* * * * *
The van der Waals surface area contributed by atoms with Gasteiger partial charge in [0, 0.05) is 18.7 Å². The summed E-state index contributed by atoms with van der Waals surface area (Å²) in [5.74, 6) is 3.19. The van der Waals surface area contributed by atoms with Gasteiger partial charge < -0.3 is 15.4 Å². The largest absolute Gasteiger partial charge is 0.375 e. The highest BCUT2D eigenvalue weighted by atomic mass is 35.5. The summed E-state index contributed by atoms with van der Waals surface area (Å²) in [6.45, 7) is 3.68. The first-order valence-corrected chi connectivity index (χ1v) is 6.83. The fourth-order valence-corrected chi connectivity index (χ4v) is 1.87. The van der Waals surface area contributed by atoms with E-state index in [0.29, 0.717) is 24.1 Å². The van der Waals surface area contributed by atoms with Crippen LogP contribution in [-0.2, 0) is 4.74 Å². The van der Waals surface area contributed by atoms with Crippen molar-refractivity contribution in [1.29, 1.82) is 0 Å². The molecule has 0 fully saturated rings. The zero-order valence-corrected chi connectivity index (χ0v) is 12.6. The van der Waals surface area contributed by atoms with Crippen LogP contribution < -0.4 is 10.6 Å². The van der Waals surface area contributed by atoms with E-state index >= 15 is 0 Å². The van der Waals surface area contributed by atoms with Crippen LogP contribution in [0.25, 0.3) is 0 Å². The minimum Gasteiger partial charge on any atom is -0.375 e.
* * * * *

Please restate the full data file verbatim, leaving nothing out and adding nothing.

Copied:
The van der Waals surface area contributed by atoms with Gasteiger partial charge in [0, 0.05) is 18.7 Å². The summed E-state index contributed by atoms with van der Waals surface area (Å²) in [5.74, 6) is 3.19. The van der Waals surface area contributed by atoms with Gasteiger partial charge < -0.3 is 15.4 Å². The largest absolute Gasteiger partial charge is 0.375 e. The highest BCUT2D eigenvalue weighted by atomic mass is 35.5. The summed E-state index contributed by atoms with van der Waals surface area (Å²) in [6.45, 7) is 3.68. The first-order valence-corrected chi connectivity index (χ1v) is 6.83. The fourth-order valence-corrected chi connectivity index (χ4v) is 1.87. The van der Waals surface area contributed by atoms with E-state index in [0.29, 0.717) is 24.1 Å². The van der Waals surface area contributed by atoms with Crippen LogP contribution in [-0.2, 0) is 4.74 Å². The van der Waals surface area contributed by atoms with Crippen molar-refractivity contribution in [1.29, 1.82) is 0 Å². The molecule has 0 fully saturated rings. The zero-order valence-corrected chi connectivity index (χ0v) is 12.6. The van der Waals surface area contributed by atoms with Crippen LogP contribution < -0.4 is 10.6 Å². The van der Waals surface area contributed by atoms with E-state index >= 15 is 0 Å². The van der Waals surface area contributed by atoms with Crippen LogP contribution in [0.25, 0.3) is 0 Å². The minimum Gasteiger partial charge on any atom is -0.375 e.